“Communication then became an issue in the incident. The rappellers were not communicating with the bottom belay guys; no commands, such as ‘on rope’ or ‘belay,’ etc., were being used. The bottom belay must pay attention to what’s going on during rope operation. It’s also important to train on equipment that your department has available.
“If you don’t know, ask. It’s like I told my chiefs: Firefighter-so-and-so could be DEAD right now. It’s really that simple. We’ve worked hard to prevent this or anything like it from happening again. We are stressing training and individual knowledge of what is happening around you in all environments.”
The contributing factors to this near miss read like a case study in a human factors text. Elements of human error in decision making, situational awareness, communication and teamwork are readily apparent, making this report a classic worth studying repeatedly. The reporter also makes a particularly astute observation when he notes that the department has a role in the failure of the rookie. In a safety-based culture, the entire system, not just the individual(s) at the “crash site,” is examined as part of the correction/prevention process. The reporter of No. 06-567 has provided us with an excellent technical rescue near-miss report to use at a safety briefing before a drill and a solid template for approaching error management.
- Technical rope drills require planning and lines of responsibility that are pre-designated and clearly defined.
- All technical rope drills should include a didactic review of the skill set(s) being reviewed/reinforced.
- A specific, focused safety message is a must. Personnel attending the drill should be attentive during the safety message. The lead instructor should stop the briefing and enforce attentiveness if members engage in sidebar discussions.
- At least two of the most experienced members should inspect the equipment. The inspection should be given sufficient time to ensure all equipment gets more than just a cursory look. Lives literally hang in the balance during rope-rescue drills.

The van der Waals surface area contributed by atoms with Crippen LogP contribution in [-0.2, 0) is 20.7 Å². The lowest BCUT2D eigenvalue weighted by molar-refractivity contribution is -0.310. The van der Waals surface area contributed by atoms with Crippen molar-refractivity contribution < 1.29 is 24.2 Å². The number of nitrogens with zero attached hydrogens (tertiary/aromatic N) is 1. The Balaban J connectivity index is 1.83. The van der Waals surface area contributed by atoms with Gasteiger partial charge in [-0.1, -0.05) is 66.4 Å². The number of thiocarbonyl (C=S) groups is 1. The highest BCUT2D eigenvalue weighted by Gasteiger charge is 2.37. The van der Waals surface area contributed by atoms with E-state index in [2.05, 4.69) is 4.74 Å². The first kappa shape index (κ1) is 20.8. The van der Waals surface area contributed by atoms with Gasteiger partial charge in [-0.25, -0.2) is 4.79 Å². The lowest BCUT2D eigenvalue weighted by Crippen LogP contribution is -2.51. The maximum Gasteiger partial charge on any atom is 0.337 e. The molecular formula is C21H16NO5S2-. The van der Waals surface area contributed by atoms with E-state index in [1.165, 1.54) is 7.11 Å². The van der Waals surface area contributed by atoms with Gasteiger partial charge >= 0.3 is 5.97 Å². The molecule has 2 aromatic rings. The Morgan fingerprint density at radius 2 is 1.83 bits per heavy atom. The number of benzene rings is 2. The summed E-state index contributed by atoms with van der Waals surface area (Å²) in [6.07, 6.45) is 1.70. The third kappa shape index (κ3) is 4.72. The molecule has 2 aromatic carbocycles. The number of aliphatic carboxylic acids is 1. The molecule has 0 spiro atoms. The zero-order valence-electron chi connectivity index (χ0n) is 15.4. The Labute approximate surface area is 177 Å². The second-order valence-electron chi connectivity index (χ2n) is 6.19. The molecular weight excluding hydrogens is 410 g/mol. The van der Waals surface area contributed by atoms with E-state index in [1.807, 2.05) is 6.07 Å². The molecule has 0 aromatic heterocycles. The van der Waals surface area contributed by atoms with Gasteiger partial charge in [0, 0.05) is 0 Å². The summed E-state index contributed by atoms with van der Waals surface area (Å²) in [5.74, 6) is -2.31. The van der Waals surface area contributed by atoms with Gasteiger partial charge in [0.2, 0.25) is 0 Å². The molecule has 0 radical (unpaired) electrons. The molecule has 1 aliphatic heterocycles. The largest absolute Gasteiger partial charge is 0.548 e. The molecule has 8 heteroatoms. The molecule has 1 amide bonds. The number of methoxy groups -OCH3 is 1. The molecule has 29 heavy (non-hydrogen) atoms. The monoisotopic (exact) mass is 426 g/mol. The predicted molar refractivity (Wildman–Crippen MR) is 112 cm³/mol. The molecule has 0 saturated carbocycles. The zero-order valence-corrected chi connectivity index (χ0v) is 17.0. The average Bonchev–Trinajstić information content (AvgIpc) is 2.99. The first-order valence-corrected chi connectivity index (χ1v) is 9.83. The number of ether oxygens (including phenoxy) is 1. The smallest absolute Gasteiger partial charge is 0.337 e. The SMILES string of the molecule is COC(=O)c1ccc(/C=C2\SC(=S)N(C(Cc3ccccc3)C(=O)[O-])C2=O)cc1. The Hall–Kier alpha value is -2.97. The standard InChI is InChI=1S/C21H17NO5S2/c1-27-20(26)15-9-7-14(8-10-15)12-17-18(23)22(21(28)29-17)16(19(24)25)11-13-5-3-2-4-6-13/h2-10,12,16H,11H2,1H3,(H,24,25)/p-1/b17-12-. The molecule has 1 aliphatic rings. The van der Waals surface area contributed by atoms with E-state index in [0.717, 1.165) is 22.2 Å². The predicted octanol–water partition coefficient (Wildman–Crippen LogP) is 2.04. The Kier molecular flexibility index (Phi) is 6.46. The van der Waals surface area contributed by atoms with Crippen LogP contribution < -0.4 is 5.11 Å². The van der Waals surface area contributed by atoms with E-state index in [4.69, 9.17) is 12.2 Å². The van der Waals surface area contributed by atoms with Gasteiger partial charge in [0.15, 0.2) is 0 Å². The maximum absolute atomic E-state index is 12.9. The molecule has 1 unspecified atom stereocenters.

- Set aside time to review the drill’s objectives and reinforce best practices.
- The most significant prevention step: Approach each technical rope drill as if someone can get killed while participating … because they can. A 60′ fall is fatal.
- Tell participants to be alert for signs of complacency. As team members become more confident in their skills, complacency can (and will) creep in, insidiously undermining performance. If all members aren’t watching for short cuts, the holes (errors) in our defensive layers line up and lead to injury.
- Newly minted “technicians” should be counseled by more seasoned members regarding the limits of their status. First-level certification training typically provides skill sets that meet minimum standards—not competencies to lead or be left alone at drill sites.
- Remind all members to speak up if they see something that doesn’t look right. The environment must be open enough to ensure members don’t suppress their concern out of fear of embarrassment.
- Don’t take short cuts. They eventually lead to oversight. Oversight leads to error. Error leads to disaster.
No one can perform perfectly all the time. Technical rope work, like all fire and emergency service disciplines, is a team effort. Team performance is essential for success. As this report from www.firefighter nearmiss.com reminds us, the lessons we take from others today make us perform better and safer tomorrow.